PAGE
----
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Caregiver Response Rules for Alzheimer's


Updated: November 7, 2006

Rules of Engagement for Caregivers and Alzheimer's

When someone begins to develop the early signs of Alzheimer's it is alarming to them and to the caregiver. Alzheimer's disease attacks the central organic core of our being, the brain. The changes and destruction to the brain fundamentally changes who we are, how we view the world and interact with it.

Personality changes, an increasing dependance on family members, the gradual but increasing memory loss and changes in relationship dynamics are difficult to deal with no matter how strong your relationship was prior to the onset of Alzheimer's. Even though a caregiver can understand the processes that are occurring, matching those changes and responding appropriately to the person with Alzheimer's requires patience, skill and knowledge.

Guidelines for Caregiver Response in Alzheimer's

  • Treat the person with Alzheimer's as an adult not a child

  • This sounds obvious but can be hard at times when a formally competent person seems to be acting in an unreasonable way. We have all heard nurses speaking to people with dementia in a rather childish way so it is an easy trap to fall into. An interaction where both people make contributions is the one to nurture. Never condescend.

  • Never argue with someone who has dementia

  • Never argue with someone who has dementia it will only cause frustration at best. Arguing will only increase agitation- for both of you!

  • Never force someone with Alzheimer's to do something

  • If someone with Alzheimer's is refusing to do something never force them or demand they do it, or make them feel bad for not doing it. It will just be too frustrating for you and ultimately make you feel bad. Non urgent tasks can always wait. Walk away, calm down and try the task again later.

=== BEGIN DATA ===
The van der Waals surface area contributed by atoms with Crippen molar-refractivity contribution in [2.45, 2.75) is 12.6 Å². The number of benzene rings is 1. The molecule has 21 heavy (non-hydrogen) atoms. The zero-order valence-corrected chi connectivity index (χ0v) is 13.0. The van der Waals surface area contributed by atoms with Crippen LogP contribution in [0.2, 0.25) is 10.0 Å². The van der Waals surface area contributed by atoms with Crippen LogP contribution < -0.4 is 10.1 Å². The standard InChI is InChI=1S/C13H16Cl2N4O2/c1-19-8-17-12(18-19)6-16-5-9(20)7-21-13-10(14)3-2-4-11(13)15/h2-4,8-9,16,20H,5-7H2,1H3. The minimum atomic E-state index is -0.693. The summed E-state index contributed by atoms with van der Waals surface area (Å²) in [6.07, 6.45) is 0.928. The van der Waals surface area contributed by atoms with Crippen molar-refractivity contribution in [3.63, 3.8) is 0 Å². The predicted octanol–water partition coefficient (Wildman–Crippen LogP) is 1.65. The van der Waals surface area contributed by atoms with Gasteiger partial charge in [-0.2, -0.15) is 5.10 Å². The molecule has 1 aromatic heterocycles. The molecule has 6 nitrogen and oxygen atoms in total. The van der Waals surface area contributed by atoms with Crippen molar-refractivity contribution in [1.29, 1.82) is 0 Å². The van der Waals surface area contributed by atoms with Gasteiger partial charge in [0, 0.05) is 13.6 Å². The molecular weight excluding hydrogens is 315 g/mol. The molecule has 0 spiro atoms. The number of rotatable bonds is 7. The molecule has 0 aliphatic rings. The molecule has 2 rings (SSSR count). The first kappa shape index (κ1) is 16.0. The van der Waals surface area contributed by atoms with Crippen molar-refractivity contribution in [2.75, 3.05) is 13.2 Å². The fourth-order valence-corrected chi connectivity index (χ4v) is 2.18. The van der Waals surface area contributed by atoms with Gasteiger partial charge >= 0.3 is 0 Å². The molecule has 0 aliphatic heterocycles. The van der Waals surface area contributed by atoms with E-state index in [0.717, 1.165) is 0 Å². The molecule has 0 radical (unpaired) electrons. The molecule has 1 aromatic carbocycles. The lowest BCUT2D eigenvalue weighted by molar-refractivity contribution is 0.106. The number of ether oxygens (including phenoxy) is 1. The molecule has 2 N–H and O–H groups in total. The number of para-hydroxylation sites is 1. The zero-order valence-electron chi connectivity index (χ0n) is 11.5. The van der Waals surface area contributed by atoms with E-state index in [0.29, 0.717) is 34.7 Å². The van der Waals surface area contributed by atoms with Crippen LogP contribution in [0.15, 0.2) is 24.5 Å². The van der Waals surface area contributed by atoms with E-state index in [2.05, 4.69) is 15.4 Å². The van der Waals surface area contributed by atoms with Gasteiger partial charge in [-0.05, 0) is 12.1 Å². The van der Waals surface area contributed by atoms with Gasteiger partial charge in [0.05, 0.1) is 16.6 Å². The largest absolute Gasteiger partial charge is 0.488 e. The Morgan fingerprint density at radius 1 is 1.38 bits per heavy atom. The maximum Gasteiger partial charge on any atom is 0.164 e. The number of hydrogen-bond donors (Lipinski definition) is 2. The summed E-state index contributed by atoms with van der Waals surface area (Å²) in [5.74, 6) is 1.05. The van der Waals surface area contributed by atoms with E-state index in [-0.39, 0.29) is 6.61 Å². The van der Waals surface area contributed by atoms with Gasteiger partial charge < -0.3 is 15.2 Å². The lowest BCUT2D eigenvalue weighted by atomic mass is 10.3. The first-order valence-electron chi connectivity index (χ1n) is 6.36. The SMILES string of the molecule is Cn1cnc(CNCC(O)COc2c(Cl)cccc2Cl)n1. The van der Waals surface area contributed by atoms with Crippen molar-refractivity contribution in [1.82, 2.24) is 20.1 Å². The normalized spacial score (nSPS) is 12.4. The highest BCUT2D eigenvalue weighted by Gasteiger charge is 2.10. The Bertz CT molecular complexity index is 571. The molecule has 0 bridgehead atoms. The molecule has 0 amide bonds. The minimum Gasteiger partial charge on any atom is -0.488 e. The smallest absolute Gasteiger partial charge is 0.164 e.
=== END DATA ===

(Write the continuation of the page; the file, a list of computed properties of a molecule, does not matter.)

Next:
• Never use the phrase he/she knows what they are doing to someone with dementia

  • This statement is usually used in a situation when someone with Alzheimer's seems to be acting unreasonably. It is true that someone with Alzheimer's will have more insight into the way they are at different times, especially in the early stages of the disease. If you attempt to try to discern at what points these are it will only increase frustration. A calm helpful, supportive approach is the one that will get the best results both emotionally and physically.

  • Do not remind a person with Alzheimer's that their memory is bad

  • The best way to maintain the dignity of someone with Alzheimer's is to repeat information for them not to remind them how much they have forgotten.

  • Always praise and encourage people with Alzheimer's
  • Divert behavior/attention when the going gets tough
  • Always reassure someone with Alzheimer's

  • Alzheimer's is a confusing and, at times, frightening disease. Calm reassurance will help someone with Alzheimer's feel safe and secure.

  • Treat the person with Alzheimer's in the way you would wish to be treated.
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